Estonian MPs dispute whether to freeze their pay increases

Estonian Parliament is in hot debate over whether to make a publicly popular gesture and freeze its pay increases.

Postimees writes that one of the main advocates of the pay freeze is Urmas Reinsalu, MP for IRL. Reinsalu said yesterday in his speech that at tough times MPs need to be solidary with the country’s people.

“If we were to freeze also pay of other higher officials, the country could save EEK 45 million,” said Reinsalu. Including the freezing of expense accounts of the President of Estonia, MPs and government ministers and wages of ambassadors, the state could save tens of millions more, said Reinsalu who is also chairman of the parliamentary constitutional committee.

The only obstacle to the plan is that according to Section 74 of the Constitution, sitting Parliament is not allowed to change its own wages and can only change wages of the incoming Parliament.

President of Estonia Toomas Hendrik Ilves has already said that he would not be able to proclaim a law that violates the Constitution. Also his legal adviser Aaro Mõttus considers the prohibition absolute and say that before a pay freeze can be implemented the Parliament needs to amend the Constitution.

Advocates of the pay freeze such as Minister of Justice Rein Lang, Law Chancellor Indrek Teder and others claim that the Constitution should not be interpreted based on its text, but based on the objective of its provisions.

The pay freeze is opposed, among others, by MPs of Centre Party and Reform Party.

Under the current system where MP pay is linked to the national averages wages, MPs would see their pay go up by 6,000 kroons next April.

The average wage in Estonia that will grow to EEK 14,000 a month in the fourth quarter raises automatically the wages of MPs, ministries and other state officials in March 2009 as their monthly income is linked to the average wage.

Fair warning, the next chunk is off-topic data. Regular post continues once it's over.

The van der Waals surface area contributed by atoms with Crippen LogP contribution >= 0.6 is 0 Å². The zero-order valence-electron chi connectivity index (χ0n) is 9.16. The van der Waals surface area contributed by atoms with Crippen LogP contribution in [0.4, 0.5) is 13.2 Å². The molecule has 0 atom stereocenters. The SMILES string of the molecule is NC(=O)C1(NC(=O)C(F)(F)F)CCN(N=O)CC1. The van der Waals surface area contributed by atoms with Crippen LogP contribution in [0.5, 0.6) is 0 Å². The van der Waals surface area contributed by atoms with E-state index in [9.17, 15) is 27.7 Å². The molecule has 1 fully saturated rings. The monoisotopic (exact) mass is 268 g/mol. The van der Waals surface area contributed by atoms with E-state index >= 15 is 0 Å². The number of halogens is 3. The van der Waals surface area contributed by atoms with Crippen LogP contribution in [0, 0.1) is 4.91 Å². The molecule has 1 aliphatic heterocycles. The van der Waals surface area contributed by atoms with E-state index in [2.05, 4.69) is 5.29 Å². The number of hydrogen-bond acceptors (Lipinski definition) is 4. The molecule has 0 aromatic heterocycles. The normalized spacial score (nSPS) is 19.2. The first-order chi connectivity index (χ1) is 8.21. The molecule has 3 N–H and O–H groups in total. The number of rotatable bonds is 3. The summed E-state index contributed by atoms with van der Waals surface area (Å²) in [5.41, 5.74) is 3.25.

At the moment, an MP earns EEK 49,080 a month or four times 12,270 krooons. Next March the salary will total EEK 56,000.

The MPs are also paid a representative fee that is 30 pct of their wage or nearly EEK 17,000.
“We don’t second that the constitution should be changed but it touches the feeling of justice,” Peep Peterson, the chairman of the Association of Estonian Transport Workers citing the President’s statement that the Parliament should not cut or freeze their wages since it would be unconstitutional.

Peterson added that the system that determines MPs wages should be changed. “If we are facing tough times, they say to the people: We have to cut back! At the same time there seem to be wage rates that cannot be changed. It is painful to see that,” Peterson said.

Source: BBN


Bank of Estonia: Estonia’s economy needs time to recover

Today, October 8, MARTIN LINDPERE, economist of the Economics Department of Eesti Pank, gave a presentation “The current situation and outlooks of the Estonian economy” at the seminar “Estonia’s economic forecast for the next two years” organised within the framework of the Tartu Entrepreneurship Week.

At the seminar, Martin Lindpere provided an overview of the factors affecting the current situation and the development outlooks of the global economy. “Estonia’s small and open economy is largely dependent on the economic success of our major trading partners. The financial systems of Europe and the USA have entered a vicious circle with distrust creating even more distrust. In addition, economic development is affected by high commodity prices and, in some countries, the low of the real estate market. All these factors have contributed to rising uncertainties and pessimism as regards further growth outlooks throughout the world. In larger economic areas, the likelihood of a recession, i.e, a decline in the volume of the economy, has notably increased during the past couple of months and economic growth outlooks have been revised downward,” he said.

He added that for the Estonian economy the key issues are still the questions whether the competitiveness of out enterprises is going to persist and whether the labour market will be able to react to changes flexibly enough. Moreover, we need to take into account that now our economy will have to manage with reduced credit assistance. “Estonia’s economy needs time to recover from the rapid, mainly credit-growth-based period of growth and for the necessary rearrangements in the labour market to take place. The start of a new upward cycle depends on the speed at which markets settle, trust in the financial markets recovers and pessimism withdraws,” Lindpere said.

Source: Bank of Estonia